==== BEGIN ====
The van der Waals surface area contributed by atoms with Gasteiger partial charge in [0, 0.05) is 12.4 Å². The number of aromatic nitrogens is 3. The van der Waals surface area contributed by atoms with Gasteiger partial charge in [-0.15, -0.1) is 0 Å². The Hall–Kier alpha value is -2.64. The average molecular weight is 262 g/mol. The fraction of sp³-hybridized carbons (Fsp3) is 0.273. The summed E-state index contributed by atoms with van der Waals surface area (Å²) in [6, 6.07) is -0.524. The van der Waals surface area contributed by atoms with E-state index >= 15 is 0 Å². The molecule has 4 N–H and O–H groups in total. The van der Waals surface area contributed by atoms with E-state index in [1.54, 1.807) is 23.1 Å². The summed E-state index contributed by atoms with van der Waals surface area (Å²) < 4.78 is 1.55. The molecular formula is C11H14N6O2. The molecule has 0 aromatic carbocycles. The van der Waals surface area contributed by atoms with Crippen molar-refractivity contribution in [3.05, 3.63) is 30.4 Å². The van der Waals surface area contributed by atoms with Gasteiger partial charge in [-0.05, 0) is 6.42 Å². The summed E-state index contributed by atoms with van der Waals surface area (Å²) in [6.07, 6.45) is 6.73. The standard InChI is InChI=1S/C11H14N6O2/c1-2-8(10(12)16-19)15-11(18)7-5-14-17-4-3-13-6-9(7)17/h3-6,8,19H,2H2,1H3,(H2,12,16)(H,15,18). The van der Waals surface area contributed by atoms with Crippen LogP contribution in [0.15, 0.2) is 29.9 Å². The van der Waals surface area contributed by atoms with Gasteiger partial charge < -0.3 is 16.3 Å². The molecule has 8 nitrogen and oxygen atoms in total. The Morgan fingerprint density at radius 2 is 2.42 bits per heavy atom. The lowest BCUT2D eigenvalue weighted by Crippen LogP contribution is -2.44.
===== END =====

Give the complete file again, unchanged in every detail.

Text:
The van der Waals surface area contributed by atoms with Gasteiger partial charge in [0, 0.05) is 12.4 Å². The number of aromatic nitrogens is 3. The van der Waals surface area contributed by atoms with Gasteiger partial charge in [-0.15, -0.1) is 0 Å². The Hall–Kier alpha value is -2.64. The average molecular weight is 262 g/mol. The fraction of sp³-hybridized carbons (Fsp3) is 0.273. The summed E-state index contributed by atoms with van der Waals surface area (Å²) in [6, 6.07) is -0.524. The van der Waals surface area contributed by atoms with E-state index >= 15 is 0 Å². The molecule has 4 N–H and O–H groups in total. The van der Waals surface area contributed by atoms with E-state index in [1.54, 1.807) is 23.1 Å². The summed E-state index contributed by atoms with van der Waals surface area (Å²) < 4.78 is 1.55. The molecular formula is C11H14N6O2. The molecule has 0 aromatic carbocycles. The van der Waals surface area contributed by atoms with Crippen molar-refractivity contribution in [3.05, 3.63) is 30.4 Å². The van der Waals surface area contributed by atoms with Gasteiger partial charge in [-0.05, 0) is 6.42 Å². The summed E-state index contributed by atoms with van der Waals surface area (Å²) in [6.07, 6.45) is 6.73. The standard InChI is InChI=1S/C11H14N6O2/c1-2-8(10(12)16-19)15-11(18)7-5-14-17-4-3-13-6-9(7)17/h3-6,8,19H,2H2,1H3,(H2,12,16)(H,15,18). The van der Waals surface area contributed by atoms with Crippen LogP contribution in [0.15, 0.2) is 29.9 Å². The van der Waals surface area contributed by atoms with Gasteiger partial charge < -0.3 is 16.3 Å². The molecule has 8 nitrogen and oxygen atoms in total. The Morgan fingerprint density at radius 2 is 2.42 bits per heavy atom. The lowest BCUT2D eigenvalue weighted by Crippen LogP contribution is -2.44.